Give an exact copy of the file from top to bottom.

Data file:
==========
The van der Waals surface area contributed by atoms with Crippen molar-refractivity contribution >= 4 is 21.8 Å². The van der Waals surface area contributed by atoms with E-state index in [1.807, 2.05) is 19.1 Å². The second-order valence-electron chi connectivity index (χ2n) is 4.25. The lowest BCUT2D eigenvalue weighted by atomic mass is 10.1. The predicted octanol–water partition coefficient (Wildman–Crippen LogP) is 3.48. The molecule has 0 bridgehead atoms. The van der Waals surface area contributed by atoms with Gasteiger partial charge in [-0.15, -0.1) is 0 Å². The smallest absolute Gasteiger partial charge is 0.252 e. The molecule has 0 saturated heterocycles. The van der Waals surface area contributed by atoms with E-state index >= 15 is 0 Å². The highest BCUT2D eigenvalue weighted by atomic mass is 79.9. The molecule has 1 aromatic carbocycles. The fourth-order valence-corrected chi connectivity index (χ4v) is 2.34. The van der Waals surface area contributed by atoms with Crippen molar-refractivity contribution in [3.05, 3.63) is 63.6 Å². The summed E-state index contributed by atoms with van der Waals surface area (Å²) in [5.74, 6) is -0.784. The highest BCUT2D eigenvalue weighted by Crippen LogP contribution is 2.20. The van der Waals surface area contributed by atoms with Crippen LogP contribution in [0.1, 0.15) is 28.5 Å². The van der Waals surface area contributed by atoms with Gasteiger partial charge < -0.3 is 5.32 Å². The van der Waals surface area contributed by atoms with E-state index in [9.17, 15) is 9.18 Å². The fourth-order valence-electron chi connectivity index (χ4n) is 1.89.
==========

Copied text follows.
The van der Waals surface area contributed by atoms with Crippen molar-refractivity contribution >= 4 is 21.8 Å². The van der Waals surface area contributed by atoms with E-state index in [1.807, 2.05) is 19.1 Å². The second-order valence-electron chi connectivity index (χ2n) is 4.25. The lowest BCUT2D eigenvalue weighted by atomic mass is 10.1. The predicted octanol–water partition coefficient (Wildman–Crippen LogP) is 3.48. The molecule has 0 bridgehead atoms. The van der Waals surface area contributed by atoms with Gasteiger partial charge in [-0.15, -0.1) is 0 Å². The smallest absolute Gasteiger partial charge is 0.252 e. The molecule has 0 saturated heterocycles. The van der Waals surface area contributed by atoms with E-state index >= 15 is 0 Å². The highest BCUT2D eigenvalue weighted by atomic mass is 79.9. The molecule has 1 aromatic carbocycles. The fourth-order valence-corrected chi connectivity index (χ4v) is 2.34. The van der Waals surface area contributed by atoms with Crippen molar-refractivity contribution in [3.05, 3.63) is 63.6 Å². The summed E-state index contributed by atoms with van der Waals surface area (Å²) in [5.74, 6) is -0.784. The highest BCUT2D eigenvalue weighted by Crippen LogP contribution is 2.20. The van der Waals surface area contributed by atoms with Crippen LogP contribution in [0.1, 0.15) is 28.5 Å². The van der Waals surface area contributed by atoms with Gasteiger partial charge < -0.3 is 5.32 Å². The van der Waals surface area contributed by atoms with E-state index in [9.17, 15) is 9.18 Å². The fourth-order valence-electron chi connectivity index (χ4n) is 1.89.